4 Democrats In State, All Freshman House Members, Facing Tough Elections
Jean Merl @ latimes.com
Scott Peters, Ami Bera, Julia Brownley and Raul Ruiz are defending seats the GOP hopes to win back this year.
National Briefing | Washington: 5 Million Have Enrolled for Coverage Under Health Law, White House Says
s health care law, an increase of about 800,000 in the last two weeks.
Illinois primary: Venture capitalist leads GOP race for governor
Mercury News wire @ mercurynews.com
CHICAGO (AP) -- Illinois voters will choose a Republican on Tuesday to try to win back the governor's office in a race that already has drawn intense interest from labor unions worried that the leading candidate could weaken them in the same way GOP governors have in other states across the Midwest.
Rem Koolhaas picked to design S.F. residential tower
Millennium Partners bid $70 million, while the third team, Golub & Co., was willing to pay $49 million for the property, said city project manager Mike Grisso. While it will undoubtedly generate astronomical rents, at least 27 percent of the units must be affordable to residents making 60 percent of area median income - $58,250 for a family of four. Koolhaas' firm, the Office for Metropolitan Architecture, is best known in San Francisco for its design of the Prada store near Union Square, a 10-story boutique clad in bead-blasted steel with 8,000 portholes instead of windows. Muni officials deemed it a success and are starting to roll out the red carpet to other areas where transit-only lanes are marked with signs and pavement lettering - but are largely ignored. Supervisor Mark Farrell will make a motion Tuesday to change the way legislation pending before the Board of Supervisors is available to the public - the first step toward a system that would allow citizens to comment on proposed laws as they wind their way through the legislative process. The motion, which the board would have to approve, would require the board's clerk to post legislative proposals online within three days of introduction in a format that allows individuals outside of government to download and manipulate the data.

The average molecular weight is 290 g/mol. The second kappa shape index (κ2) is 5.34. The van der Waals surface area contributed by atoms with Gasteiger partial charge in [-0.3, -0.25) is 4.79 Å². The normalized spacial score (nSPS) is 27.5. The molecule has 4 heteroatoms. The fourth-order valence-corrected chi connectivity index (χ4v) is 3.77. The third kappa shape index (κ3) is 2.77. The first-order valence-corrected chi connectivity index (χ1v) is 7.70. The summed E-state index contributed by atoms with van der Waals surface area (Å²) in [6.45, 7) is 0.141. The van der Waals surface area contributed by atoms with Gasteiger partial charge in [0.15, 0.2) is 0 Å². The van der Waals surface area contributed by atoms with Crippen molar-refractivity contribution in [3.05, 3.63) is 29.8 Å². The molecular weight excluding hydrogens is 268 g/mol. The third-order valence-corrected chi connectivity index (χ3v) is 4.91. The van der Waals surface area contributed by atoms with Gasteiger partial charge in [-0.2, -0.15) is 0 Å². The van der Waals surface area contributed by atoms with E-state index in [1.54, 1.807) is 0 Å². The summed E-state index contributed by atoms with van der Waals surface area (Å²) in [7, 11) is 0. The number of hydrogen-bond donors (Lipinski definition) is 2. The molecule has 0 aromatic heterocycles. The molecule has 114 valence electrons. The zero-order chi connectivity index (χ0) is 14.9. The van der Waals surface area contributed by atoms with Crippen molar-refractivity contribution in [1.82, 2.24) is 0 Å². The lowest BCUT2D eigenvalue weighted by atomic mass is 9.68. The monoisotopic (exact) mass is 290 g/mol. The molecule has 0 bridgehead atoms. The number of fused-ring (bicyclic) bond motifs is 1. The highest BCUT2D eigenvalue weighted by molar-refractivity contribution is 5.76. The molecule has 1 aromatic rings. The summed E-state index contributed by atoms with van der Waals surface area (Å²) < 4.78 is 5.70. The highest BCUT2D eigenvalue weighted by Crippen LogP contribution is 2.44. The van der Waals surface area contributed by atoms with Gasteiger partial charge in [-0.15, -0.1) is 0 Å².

Ap California State News Wire | Union Democrat | Sonora News, Sports, & Weather, Angels Camp, Twain Harte, Jamestown - Ap Nation / World
>Union Democrat | Sonora News, Sports, & Weather, Angels Camp, Twain Harte, Jamestown
U.S. Orders Syria To Close Its Embassy In Washington
Paul Richter @ latimes.com
WASHINGTON -– The Obama administration marked the third anniversary of the start of Syria's civil war Tuesday by ordering Damascus to close its embassy in Washington and expelling its diplomats, though it did not break diplomatic relations with President Bashar Assad ’s government.
Senate GOP Leader Says Democrats' Gamesmanship Today Was Cause of Campaign Finance Reform Defeat
s campaign finance disclosure and transparency laws.
Another Challenge To Transgender Law | Utsandiego.com
Be relevant, respectful, honest, discreet and responsible. Commenting Rules
New School Funds Should Go To Needy Students First, Group Says
Teresa Watanabe @ latimes.com
A citywide coalition of community groups is demanding that 80% of $1 billion in new school funding headed to L.A. Unified be spent on needy students according to decisions made by local schools rather than district bureaucrats.